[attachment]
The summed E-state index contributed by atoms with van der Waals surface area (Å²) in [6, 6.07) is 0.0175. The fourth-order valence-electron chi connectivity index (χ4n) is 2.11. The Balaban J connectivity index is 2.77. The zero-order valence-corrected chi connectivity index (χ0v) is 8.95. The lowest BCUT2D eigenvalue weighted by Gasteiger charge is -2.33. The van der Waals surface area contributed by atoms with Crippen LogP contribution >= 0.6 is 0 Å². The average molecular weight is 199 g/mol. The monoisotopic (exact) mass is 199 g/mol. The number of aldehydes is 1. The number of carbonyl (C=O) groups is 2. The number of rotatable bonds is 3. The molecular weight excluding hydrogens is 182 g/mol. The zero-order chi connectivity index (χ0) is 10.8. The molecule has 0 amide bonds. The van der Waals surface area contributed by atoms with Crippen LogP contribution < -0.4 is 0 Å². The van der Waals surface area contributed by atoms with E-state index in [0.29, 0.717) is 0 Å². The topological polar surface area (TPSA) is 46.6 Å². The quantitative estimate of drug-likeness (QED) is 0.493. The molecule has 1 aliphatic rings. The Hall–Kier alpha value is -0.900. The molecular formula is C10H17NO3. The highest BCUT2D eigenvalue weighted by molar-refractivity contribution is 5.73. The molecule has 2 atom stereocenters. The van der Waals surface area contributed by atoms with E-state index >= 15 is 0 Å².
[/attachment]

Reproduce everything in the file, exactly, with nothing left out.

The summed E-state index contributed by atoms with van der Waals surface area (Å²) in [6, 6.07) is 0.0175. The fourth-order valence-electron chi connectivity index (χ4n) is 2.11. The Balaban J connectivity index is 2.77. The zero-order valence-corrected chi connectivity index (χ0v) is 8.95. The lowest BCUT2D eigenvalue weighted by Gasteiger charge is -2.33. The van der Waals surface area contributed by atoms with Crippen LogP contribution >= 0.6 is 0 Å². The average molecular weight is 199 g/mol. The monoisotopic (exact) mass is 199 g/mol. The number of aldehydes is 1. The number of carbonyl (C=O) groups is 2. The number of rotatable bonds is 3. The molecular weight excluding hydrogens is 182 g/mol. The zero-order chi connectivity index (χ0) is 10.8. The molecule has 0 amide bonds. The van der Waals surface area contributed by atoms with Crippen LogP contribution < -0.4 is 0 Å². The van der Waals surface area contributed by atoms with E-state index in [0.29, 0.717) is 0 Å². The topological polar surface area (TPSA) is 46.6 Å². The quantitative estimate of drug-likeness (QED) is 0.493. The molecule has 1 aliphatic rings. The Hall–Kier alpha value is -0.900. The molecular formula is C10H17NO3. The highest BCUT2D eigenvalue weighted by molar-refractivity contribution is 5.73. The molecule has 2 atom stereocenters. The van der Waals surface area contributed by atoms with E-state index >= 15 is 0 Å².